The Office of the Superintendent of Schools for the Archdiocese of New York told CNA in a Dec. 8 statement they are aware of de Blasio's mandate.
The statement, says that an "increasing majority" of archdiocesan teachers and school staffs have received the vaccine and added that "we continue to urge others to do so," while noting that those who are unvaccinated are tested weekly.
"Once we receive formal notification from the City," the statement says, "we will review the mandate to determine this order’s relevance and applicability to our Catholic schools, and any potential response."
"However, our students, families, teachers, and administrators should be assured that our schools in New York City and beyond will remain open for safe, in-person instruction, as we have done for the past year, with a rate of nearly zero COVID transmission in our buildings," the statement concludes.
The New York Times reported that Cardinal Timothy Dolan of New York spoke to de Blasio on the phone before the mayor’s announcement of the mandate.
John Quaglione, the Deputy Press Secretary for the Diocese of Brooklyn, told CNA on Monday that the diocese received no official notification from the mayor prior to his announcement and has yet to be sent the Executive Order directly from the health department or the mayor's office.
“We were able to download the Executive Order from the mayor's website, otherwise, we still would not know what it says or entails,” Quaglione added.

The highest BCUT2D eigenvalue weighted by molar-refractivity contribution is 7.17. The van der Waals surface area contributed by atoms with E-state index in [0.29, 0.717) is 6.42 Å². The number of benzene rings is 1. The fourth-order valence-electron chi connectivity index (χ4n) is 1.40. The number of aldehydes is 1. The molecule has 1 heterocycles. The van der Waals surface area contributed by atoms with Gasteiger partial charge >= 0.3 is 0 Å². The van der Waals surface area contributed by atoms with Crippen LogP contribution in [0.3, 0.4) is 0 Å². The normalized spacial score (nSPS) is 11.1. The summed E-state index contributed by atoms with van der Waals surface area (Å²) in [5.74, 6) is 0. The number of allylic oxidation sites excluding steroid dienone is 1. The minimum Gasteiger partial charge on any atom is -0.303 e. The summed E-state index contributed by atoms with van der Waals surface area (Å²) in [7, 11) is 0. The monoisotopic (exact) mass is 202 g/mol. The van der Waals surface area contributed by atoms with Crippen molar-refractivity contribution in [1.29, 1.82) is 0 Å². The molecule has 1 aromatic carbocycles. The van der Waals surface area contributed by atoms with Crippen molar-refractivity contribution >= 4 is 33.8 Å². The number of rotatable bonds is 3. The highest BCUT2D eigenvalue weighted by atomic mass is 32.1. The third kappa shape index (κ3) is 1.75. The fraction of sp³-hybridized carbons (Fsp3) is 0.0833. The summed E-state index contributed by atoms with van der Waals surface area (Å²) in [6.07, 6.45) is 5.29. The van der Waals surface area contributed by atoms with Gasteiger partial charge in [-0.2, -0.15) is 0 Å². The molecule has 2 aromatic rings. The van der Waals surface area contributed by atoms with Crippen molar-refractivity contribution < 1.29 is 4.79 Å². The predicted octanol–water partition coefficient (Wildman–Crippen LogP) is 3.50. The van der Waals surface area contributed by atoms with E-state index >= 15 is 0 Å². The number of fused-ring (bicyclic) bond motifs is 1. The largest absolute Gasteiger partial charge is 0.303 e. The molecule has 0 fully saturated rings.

De Blasio, speaking on MSNBC’s “Morning Joe” on Monday, said that he is “confident” the mandate will withstand any legal challenges that might come its way.
Alexandra Sullivan, a parent with children in New York archdiocesan schools, told CNA on Monday that de Blasio’s mandate is “alarming.”
“Catholic teaching holds that vaccination must be voluntary and that no one should be coerced into a decision against their informed conscience,” Sullivan said. “Teachers employed by the Catholic Church should be afforded the freedom to exercise their conscience.”
Sullivan said that the mandate causes “worry” for parents who are concerned that there will be a future mandate for children to be vaccinated to attend school.
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“That would be a grave and dangerous overstepping of government authority,” she added. “It is imperative that our bishops fight against such government overreach to protect their employees and to protect the children under their care in Catholic schools.”
The AP reported that there are about 56,000 employees at 938 schools in New York City to whom the mandate applies.
Both the Vatican and the U.S. bishops' conference have said that reception of the vaccines is morally permissible when recipients have no other ethical option due to the gravity of the pandemic. Pope Francis has encouraged COVID-19 vaccination, calling it an "act of love." In December 2020, the Congregation for the Doctrine of the Faith issued a note stating that reception of the vaccines is morally permissible but "must be voluntary"; the note recognized "reasons of conscience" for refusing vaccines.